The bite pressure of alligators is slightly different depending on the specific species, but saltwater crocodiles have the strongest bites. Their jaws generate up to 3,700 pounds per square inch, or 16,460 newtons, of bite pressure at a time. The bite force generated by crocodiles is quite significant, and is comparable to the bite force produced by historic predators, such as the T. rex.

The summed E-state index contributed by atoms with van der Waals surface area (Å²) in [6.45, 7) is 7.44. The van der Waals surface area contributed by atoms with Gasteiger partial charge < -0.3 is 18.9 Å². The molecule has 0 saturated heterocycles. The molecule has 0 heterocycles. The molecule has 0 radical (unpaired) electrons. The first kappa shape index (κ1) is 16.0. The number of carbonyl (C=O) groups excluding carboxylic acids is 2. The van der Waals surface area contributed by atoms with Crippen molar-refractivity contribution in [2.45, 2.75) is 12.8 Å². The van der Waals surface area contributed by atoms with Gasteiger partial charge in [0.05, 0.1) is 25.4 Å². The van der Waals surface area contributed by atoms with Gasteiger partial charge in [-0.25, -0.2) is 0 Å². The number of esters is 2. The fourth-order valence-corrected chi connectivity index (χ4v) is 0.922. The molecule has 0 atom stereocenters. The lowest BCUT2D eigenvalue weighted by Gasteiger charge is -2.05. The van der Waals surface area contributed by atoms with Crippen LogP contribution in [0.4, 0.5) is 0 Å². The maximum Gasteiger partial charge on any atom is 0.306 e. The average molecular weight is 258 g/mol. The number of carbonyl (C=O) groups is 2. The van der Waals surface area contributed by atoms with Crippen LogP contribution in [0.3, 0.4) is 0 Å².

In the United States, the American alligator has one of the most powerful bites among all crocodile species in the country. These creatures exude a tremendous amount of power with each snap of their jaws, which is enough to instantly kill their prey. The bite strength of alligators exceeds the power of bites produced by humans and many other animals. Humans, in comparison to alligators, produce approximately 890 newtons of bite force, or 150 to 200 psi, when biting into meat, such as chicken, steak or pork. Carnivorous land mammals, such as lions, tigers and hyenas, produce approximately 1,000 psi when they close their jaws on prey, which translates to around 4,450 newtons. The bite pressure generated by alligators varies slightly depending on the species as well as gender (males have stronger bites) and size of the animal (the largest animals have more powerful bites).